In the beginning, I had trust – in my doctors, hospitals and later, employers.
But over 11 years of missed and misdiagnosis of increasingly painful, debilitating, immobilising, disabling, incurable endometriosis, I lost that intrinsic faith as often, when I asked for help, I was met with disbelief.
First, it was the family GP who ignorantly told me it was ‘impossible’ for me to feel pain in my ovary. It was so diseased, it had to be removed aged 32. Then from a new GP who laughed when I insisted on a referral to a physiotherapist eight weeks postpartum because I couldn’t sit, stand, walk or sleep from hip pain.
Being disabled in this country is often met with disbelief at every turn
Last year, the assessor for the Department for Work and Pensions (DWP) also dismissed my concerns after listening to me cry for 45 minutes as I explained I was finding the application process for Personal Independence Payment (PIP) dehumanising and distressing. Despite explaining repeatedly that I was feeling very anxious and being unable to speak for long minutes, the assessor went on to write that I didn’t seem anxious and coped well with the telephone interview.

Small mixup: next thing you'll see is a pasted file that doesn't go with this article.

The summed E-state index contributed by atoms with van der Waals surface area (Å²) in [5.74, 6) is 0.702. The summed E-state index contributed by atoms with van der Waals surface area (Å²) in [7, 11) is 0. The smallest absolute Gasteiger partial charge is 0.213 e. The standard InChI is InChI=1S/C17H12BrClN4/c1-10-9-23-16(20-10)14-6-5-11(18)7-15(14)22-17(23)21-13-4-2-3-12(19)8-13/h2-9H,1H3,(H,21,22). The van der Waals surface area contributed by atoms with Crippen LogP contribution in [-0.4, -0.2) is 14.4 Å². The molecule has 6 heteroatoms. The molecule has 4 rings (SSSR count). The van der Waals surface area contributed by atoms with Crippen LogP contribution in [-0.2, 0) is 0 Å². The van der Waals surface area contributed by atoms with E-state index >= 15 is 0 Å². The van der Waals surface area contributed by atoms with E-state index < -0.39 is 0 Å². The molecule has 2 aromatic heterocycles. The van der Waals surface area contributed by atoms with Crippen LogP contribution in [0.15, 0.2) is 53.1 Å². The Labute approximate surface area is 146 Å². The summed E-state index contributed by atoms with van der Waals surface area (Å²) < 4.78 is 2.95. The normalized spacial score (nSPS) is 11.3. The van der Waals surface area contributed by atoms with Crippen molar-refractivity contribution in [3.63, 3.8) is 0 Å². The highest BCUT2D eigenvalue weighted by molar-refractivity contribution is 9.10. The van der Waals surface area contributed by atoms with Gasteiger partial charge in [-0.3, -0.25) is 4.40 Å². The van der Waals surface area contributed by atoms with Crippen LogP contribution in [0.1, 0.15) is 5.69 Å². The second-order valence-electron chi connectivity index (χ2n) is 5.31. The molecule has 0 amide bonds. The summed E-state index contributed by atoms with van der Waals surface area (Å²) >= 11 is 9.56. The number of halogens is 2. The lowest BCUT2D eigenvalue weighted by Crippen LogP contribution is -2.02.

This pattern of institutional disbelief and excessive burden of proof placed on a person already in a difficult situation, and likely suffering physically and emotionally, is a contravention of the right to healthcare enshrined in the International Covenant on Economic, Social and Cultural Rights because it blocks us from seeking and securing help.
There were also colleagues, relatives and friends who found it hard to believe after multiple operations that I wasn’t better, and some even doubted I was really ill because the pictures I posted on Instagram were of me smiling.